DESCRIPTION (provided by applicant): Colon cancer is the second leading cause of cancer deaths in the U.S. Despite rapid advances in human genetics, critical questions about genetic susceptibility to, and prevention of, colon cancer remain unanswered, particularly for African-Americans, who have a higher incidence and mortality rate. Our primary objective is to evaluate genetic susceptibility and environmental factors that might explain the diverging incidence and mortality trends in blacks and whites. Our secondary objective is to assess the mechanisms involved in gene-gene and gene-environment interactions and to identify high-risk (sub)populations and modifiable risk factors for colon cancer. Then it may be possible to closely tailor etiology-driven preventive strategies to the specific genetic defects conferring individual risk. We will evaluate the association between colon cancer risk and two phase II metabolic detoxification genes (GSTM]/T1), two base excision repair genes (XRCC1 and APE), a gene in double-strand break/recombination repair (XRCC3), and a nucleotide excision repair gene (XPD). The proposed study will use the existing genomic DNA samples and exposure data collected in the NCI-funded North Carolina Colon Cancer Study (NCCCS) (CA 66635). The NCCCS is a well-designed, large population-based, case-control study in a 33-county area of North Carolina with 800 newly diagnosed colon cancer cases and 800 age- and race-matched controls (50 percent blacks and 50 percent whites). The parent study is on target to complete sample and data collection by our proposed start date of January 1, 2002. The high percentage of black participants (50 percent) provides the unique opportunity to study specific risk factors in African-Americans, an understudied population at increased risk of fatal colon cancer. The large sample size provides substantial statistical power for the assessment of gene-gene and gene-exposure interactions in colon cancer risk. Our preliminary pilot data demonstrated black-white differences in genotype distributions and environmental exposures. We also observed gene-gene and gene-environment interactions in colon cancer risk. This proposed research will fill the gap between colon cancer risk assessment and prevention. Confirmation of risk profile(s) will be useful in identifying persons at high risk of colon cancer for screening and intervention. Characterization of gene-environment interactions will provideeffective strategies for dietary and lifestyle interventions, particularly in genetically susceptible (sub)populations.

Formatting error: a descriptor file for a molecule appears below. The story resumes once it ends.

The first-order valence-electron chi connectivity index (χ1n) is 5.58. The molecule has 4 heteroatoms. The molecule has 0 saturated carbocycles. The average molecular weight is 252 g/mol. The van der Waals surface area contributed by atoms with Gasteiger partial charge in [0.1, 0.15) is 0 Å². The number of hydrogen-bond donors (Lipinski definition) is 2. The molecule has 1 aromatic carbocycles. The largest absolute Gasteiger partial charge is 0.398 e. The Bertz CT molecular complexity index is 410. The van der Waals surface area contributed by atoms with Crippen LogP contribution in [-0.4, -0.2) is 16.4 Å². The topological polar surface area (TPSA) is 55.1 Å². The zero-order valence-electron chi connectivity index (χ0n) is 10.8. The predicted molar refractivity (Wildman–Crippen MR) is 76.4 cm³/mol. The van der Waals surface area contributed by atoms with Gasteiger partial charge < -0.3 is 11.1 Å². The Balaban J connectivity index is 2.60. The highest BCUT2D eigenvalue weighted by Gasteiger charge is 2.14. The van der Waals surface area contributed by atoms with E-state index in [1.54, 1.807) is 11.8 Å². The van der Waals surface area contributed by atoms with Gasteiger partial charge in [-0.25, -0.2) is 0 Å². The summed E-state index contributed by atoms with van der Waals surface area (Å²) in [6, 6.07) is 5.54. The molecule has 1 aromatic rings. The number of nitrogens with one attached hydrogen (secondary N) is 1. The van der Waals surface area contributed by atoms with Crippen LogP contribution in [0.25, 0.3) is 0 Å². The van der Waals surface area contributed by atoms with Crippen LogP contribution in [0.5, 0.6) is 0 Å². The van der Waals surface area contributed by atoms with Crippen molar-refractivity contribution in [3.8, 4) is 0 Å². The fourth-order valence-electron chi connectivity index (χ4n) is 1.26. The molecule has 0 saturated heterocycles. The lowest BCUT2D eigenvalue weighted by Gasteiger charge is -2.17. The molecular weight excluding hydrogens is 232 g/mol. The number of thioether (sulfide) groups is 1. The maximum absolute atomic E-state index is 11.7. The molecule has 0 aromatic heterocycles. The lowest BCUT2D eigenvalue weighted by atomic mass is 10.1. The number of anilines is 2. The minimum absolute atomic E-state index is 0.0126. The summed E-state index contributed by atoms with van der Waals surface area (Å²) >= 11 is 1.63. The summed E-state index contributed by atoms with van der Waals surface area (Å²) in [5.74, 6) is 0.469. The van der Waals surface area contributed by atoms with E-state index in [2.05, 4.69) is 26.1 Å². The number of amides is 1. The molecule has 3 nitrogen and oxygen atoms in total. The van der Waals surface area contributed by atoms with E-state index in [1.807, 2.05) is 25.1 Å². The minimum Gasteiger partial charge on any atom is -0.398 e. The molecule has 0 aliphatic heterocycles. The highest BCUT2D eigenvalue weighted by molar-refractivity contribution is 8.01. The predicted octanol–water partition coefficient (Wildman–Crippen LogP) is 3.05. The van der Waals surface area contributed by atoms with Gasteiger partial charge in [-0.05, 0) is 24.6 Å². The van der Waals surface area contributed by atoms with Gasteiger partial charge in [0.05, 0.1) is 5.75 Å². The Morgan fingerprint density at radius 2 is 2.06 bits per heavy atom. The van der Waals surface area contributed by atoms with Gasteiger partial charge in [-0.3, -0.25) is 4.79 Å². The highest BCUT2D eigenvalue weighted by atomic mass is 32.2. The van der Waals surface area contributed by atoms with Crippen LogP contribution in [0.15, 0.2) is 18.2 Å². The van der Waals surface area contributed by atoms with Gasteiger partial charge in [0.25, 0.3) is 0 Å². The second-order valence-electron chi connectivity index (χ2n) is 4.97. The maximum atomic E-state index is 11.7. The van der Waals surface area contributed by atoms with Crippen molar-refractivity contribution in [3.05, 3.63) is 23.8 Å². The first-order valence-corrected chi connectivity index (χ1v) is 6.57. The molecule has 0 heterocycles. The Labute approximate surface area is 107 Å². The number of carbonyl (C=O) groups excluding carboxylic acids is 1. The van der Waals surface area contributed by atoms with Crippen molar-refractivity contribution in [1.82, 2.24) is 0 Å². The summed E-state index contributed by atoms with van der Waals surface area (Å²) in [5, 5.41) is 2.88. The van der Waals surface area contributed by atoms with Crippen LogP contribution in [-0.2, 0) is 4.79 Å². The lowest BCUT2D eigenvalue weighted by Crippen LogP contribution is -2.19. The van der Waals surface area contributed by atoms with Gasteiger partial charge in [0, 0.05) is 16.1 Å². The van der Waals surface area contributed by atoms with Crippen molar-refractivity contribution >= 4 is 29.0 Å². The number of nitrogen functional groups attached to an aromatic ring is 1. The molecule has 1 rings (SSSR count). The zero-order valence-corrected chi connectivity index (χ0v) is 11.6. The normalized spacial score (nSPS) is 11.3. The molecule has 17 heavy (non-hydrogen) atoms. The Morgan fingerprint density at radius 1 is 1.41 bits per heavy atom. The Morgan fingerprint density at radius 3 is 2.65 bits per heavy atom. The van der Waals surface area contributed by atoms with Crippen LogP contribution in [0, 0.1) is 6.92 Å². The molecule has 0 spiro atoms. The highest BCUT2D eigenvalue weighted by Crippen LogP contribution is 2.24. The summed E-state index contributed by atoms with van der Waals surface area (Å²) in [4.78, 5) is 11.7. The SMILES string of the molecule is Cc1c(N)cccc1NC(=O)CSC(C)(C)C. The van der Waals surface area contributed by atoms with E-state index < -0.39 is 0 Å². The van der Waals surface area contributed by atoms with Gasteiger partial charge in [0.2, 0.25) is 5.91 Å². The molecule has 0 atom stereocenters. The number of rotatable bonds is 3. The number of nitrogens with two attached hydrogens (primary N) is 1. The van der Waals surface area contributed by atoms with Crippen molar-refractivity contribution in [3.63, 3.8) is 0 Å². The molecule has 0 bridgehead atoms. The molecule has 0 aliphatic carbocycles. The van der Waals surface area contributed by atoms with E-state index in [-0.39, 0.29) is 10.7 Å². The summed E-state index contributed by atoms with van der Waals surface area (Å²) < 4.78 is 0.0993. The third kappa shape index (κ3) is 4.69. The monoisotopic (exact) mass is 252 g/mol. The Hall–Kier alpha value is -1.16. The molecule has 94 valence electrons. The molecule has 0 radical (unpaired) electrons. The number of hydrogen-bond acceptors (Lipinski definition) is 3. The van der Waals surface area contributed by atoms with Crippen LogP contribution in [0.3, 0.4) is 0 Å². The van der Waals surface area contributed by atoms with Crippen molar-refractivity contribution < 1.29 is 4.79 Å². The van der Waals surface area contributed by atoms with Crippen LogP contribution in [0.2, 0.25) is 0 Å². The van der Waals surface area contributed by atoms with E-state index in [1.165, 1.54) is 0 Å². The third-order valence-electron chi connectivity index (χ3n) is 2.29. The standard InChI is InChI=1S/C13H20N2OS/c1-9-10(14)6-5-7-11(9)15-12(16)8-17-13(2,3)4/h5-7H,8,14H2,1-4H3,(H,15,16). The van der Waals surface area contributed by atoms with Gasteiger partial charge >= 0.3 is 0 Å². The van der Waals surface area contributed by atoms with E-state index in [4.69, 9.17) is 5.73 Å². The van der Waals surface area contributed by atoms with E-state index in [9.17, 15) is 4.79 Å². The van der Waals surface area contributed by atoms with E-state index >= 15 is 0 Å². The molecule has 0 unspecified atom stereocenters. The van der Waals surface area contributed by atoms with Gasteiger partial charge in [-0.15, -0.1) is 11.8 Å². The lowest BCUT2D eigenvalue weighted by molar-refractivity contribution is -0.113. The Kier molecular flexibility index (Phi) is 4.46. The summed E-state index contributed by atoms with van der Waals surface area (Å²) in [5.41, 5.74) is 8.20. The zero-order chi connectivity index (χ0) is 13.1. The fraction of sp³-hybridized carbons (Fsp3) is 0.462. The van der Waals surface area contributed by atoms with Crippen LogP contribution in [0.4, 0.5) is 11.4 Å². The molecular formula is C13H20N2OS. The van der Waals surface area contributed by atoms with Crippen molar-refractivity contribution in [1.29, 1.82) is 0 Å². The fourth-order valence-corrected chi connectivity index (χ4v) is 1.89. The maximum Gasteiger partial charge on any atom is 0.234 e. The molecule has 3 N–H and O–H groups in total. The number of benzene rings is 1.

|Effective start/end date||3/1/02 → 2/28/09|
- National Institutes of Health: $181,169.00
- National Institutes of Health: $241,451.00
- National Institutes of Health: $51,564.00
- National Institutes of Health: $121,355.00
- National Institutes of Health: $207,762.00